"Sean was an up and coming coach with a great reputation and we were excited to have him at King Aquatic Club." Kukors said. "He was personable, well-liked, charismatic, and an incredibly convincing leader. We hung onto every word he said.
"The grooming started immediately. Each of us had to shake his hand after every practice. A simple handshake, but it was a first step; contact.
"Sean made sure we craved his attention and always had a strong hold over his female swimmers; we would do anything for him and he knew it. Before long, we were waking up early to pick up coffee and a scone for him before morning practice. He made everyone feel special. He’d ask about our lives, how we were feeling, what we were up to that night. He’d stay on the pool deck and talk to us after practice.
"I got a cellphone when I was 15 and we began texting. He made me feel special; the chosen one in some ways, both in and out of the water. And I was swimming better than ever."
Later that year Kukors and Hutchison’s talks took a deeply personal turn.
"Sean made his move in the Mt. Rainier Pool parking lot, a hole in the wall complex just outside of Seattle," she said. "I was standing by his car talking after practice wearing baggy gray sweatpants with TROJANS, my high school mascot, written down the side in green. I was 15.
"He asked me if I was wearing underwear.
"I said no.
"I’ll never forget the look on his face, it was almost mischievous as he was trying to gauge my response.
"From that point on, everything was different."
From there the intensity of the relationship and Hutchison’s misconduct and control of Kukors escalated.
"I’d like to tell you it only happened a few times, but that was just the beginning of an extensive, abusive, and incredibly manipulative relationship that spanned the better part of the next decade of my life," she said.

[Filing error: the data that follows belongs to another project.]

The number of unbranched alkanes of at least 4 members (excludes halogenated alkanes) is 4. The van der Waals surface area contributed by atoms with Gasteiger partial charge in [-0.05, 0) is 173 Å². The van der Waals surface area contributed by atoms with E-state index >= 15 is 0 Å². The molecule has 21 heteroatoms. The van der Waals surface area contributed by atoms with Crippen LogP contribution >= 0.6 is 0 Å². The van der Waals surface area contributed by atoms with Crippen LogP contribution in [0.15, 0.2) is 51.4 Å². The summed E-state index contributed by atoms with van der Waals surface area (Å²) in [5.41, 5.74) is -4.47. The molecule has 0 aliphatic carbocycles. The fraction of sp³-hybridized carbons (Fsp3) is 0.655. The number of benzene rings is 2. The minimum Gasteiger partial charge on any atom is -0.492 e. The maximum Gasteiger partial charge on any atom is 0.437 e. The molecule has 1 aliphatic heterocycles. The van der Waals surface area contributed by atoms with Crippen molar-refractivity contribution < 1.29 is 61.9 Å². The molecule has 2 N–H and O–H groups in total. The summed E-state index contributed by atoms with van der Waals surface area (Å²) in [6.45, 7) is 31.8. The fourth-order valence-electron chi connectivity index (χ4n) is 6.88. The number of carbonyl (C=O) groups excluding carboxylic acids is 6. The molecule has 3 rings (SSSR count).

"We talked all the time. Post-race hugs that lasted just a little too long, coffee meetings outside of practice, and constant texting were the ways he made sure I relied on him for everything. He began by having me sit on his lap when we were alone, then progressed to kissing me in elevators, and touching me over my clothes. He once put a paper ring on my ring finger that read, "My beautiful Ari," and told me he wanted to spend his life with me. He was 34. I was 16.
"That was the year the relationship turned sexual. I’d never been physical with anyone before but I now found myself alone with him, engaging in sexual acts and trying to hide my embarrassment when he sat in the women’s locker room and watched me shower. But he said he loved me, and I thought he held the keys to my future – not just to my swimming career, but to my whole life.
"In the summer of 2006, I had just turned 17 and qualified for my first travel trip with Team USA to the Pan Pacific Games in Victoria, Canada. I won a silver medal in the 400-meter individual medley but the increasingly sexual nature of our relationship was beginning to overshadow anything that I accomplished in the pool."
Although recruited by national power house Georgia, Hutchison insisted Kukors stay close to home– and him– and attend Washington.
"Throughout my senior year, our sexual activity continued to become more and more frequent," Kukors said. "Every meet we went to – meets that shaped not only my swimming career, but the trauma that I now carry with me everywhere I go – was marred with acts that still haunt me to this day.
"We did ‘everything but.’
"He was saving that until I was 18.
"Shortly after my 18th birthday, we had traveled out-of-state for one of the summer’s swim meets. Sean snuck me into his room to finally give me my "gift"; I’ll spare you the details, but the memory of that night will always haunt me. The parent chaperone knocked on Sean’s door, telling him I wasn’t in my room. Sean sent him on a wild goose chase, while smuggling me into the stairwell as I pretended to be on the phone with my Mom.
"A liar. That’s what I had become."
Eventually Kukors followed Hutchison to Orange County, training under him in the USA Swimming elite program at FAST. While the pair would have to keep their relationship a secret from the swimming community, Kukors said "we could stay at each other’s apartments like a ‘real couple.’ This was an enticing thought as I craved some kind of normalcy in the lie I was living.